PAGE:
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"Vertical Farm at UK Zoo: 20-Fold Increase in Yield Per Acre"

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posted on Aug, 30 2009 @ 09:55 AM
The Link

The vertical farm has been created by Valcent Products as part of their VertiCrop product line. The farm will be growing red chard, mizuna, mixed leaves, and a variety of herbs as well as edible flowers and fodder crops such as wheat grass and barley. Currently the farm imports a wide variety of veggies for their animal feed, so this should provide a local, sustainable alternative for the zoo's residents.

According to the company's materials, the system requires just 5% of the water for field crops, produces 20 times the yield per acre, and can be built almost anywhere.

Holy WOW

5% of the water and 20x the yield!?! That is very very impressive!

A bit from the systems developer:

Valcent Products Inc. (OTCBB: VCTZF) introduces its revolutionary VertiCrop high density vertical growth system, technology that provides a solution to rapidly increasing food costs caused by transportation/fuel costs spiraling upwards with the cost of oil. Together with higher cost comes a reduction in availability and nutritional values in the food we consume.

The VertiCrop system grows plants in a suspended tray system moving on an overhead conveyor system. The system is designed to provide maximum sunlight and precisely correct nutrients to each plant. Ultraviolet light and filter systems exclude the need for herbicides and pesticides. Sophisticated control systems gain optimum growth performance through the correct misting of nutrients, the accurate balancing of PH and the delivery of the correct amount of heat, light and water.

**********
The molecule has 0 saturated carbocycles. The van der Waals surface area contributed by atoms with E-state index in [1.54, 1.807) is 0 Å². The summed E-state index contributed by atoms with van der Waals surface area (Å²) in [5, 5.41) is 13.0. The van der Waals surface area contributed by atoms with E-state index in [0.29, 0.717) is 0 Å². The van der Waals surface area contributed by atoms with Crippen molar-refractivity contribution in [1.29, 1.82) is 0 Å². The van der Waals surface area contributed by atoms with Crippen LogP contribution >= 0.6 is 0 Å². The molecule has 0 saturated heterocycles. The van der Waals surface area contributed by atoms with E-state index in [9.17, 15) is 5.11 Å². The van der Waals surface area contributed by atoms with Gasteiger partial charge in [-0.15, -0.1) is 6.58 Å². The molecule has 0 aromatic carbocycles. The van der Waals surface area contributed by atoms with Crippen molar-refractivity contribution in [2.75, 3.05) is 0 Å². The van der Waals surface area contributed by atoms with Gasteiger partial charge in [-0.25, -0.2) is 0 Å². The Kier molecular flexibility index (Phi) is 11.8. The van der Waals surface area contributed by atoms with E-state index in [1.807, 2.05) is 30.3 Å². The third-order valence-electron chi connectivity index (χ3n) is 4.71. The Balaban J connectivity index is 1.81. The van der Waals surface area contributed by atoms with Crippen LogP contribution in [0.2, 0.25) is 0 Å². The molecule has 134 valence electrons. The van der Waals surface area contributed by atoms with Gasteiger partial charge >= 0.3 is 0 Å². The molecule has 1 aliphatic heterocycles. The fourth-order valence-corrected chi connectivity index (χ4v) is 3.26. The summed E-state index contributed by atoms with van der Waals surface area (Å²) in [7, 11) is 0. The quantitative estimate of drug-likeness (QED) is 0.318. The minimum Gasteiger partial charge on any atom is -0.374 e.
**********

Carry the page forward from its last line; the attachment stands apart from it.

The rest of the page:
The Link

This is all very 'Jetsons' to me, but hey it is a rather productive system that defiantly contributes to local food production, just in a manner I would have not dreamed up myself. All in all I give these guys two thumbs up and I look forward to hearing updates on the success of this system and its first run at this Zoo!

posted on Aug, 30 2009 @ 10:39 AM
People have been using this technique to grow marijuana for years. Cylindrical growrooms with the light source central and from floor to ceiling and plants grown in circular and in vertical rows, or like bookshelves.

[edit on 30-8-2009 by quackers]

posted on Aug, 30 2009 @ 10:44 AM
reply to post by quackers

quackers, i sadly have to ask that you remove the content of your post

after having other threads of mine deleted due to references to drugs i can only expect the same here.

so please, delete the content or at least the reference to drugs. thanks. and sorry for being a bummer.

posted on Aug, 30 2009 @ 11:44 AM
It gives me hope that new ways of doing things are emerging and make it much more believable that we can be absolutely independent:
1) Grow your own food.
2) Harvest your own energy
3)Easy access to medical information and its alternative treatments.


Societal growth is organic, and is outpacing government and it's relentless attempts to maintain us dependent.

posted on Aug, 30 2009 @ 12:10 PM
reply to post by Animal

I dont think it would be removed for that. that is just a fact that alot of people know, and it does pitch in in this case. so if its removed, ill be surprised.

great find btw, very very interesting!

posted on Aug, 31 2009 @ 01:19 PM
Animal, great post. I would not worry about it being deleted as Quackers is simply stating a well-known fact and did not go into further detail. That beng said, he is absolutely correct that vertical farming (otherwise known as coliseum or stadium farming) has been around for a few years now. I believe the technique originated from marijuana growers but soon caught on with the rest of the industry as a whole. Coliseum farming is readily googlable with many sites showing that have nothing to do with marijuana or anything illegal.

This particular technique seems to have not so much expanded on but modified the typical coliseum style setup with a light in the centre. This seems to have been modified to be made workable under natural lighting conditions in a greenhouse setup, making it unique and probably the first of it's kind in the world. It takes the advantages of being able to fit many plants into a smaller area and makes it workable under natural lighting!

Great post!

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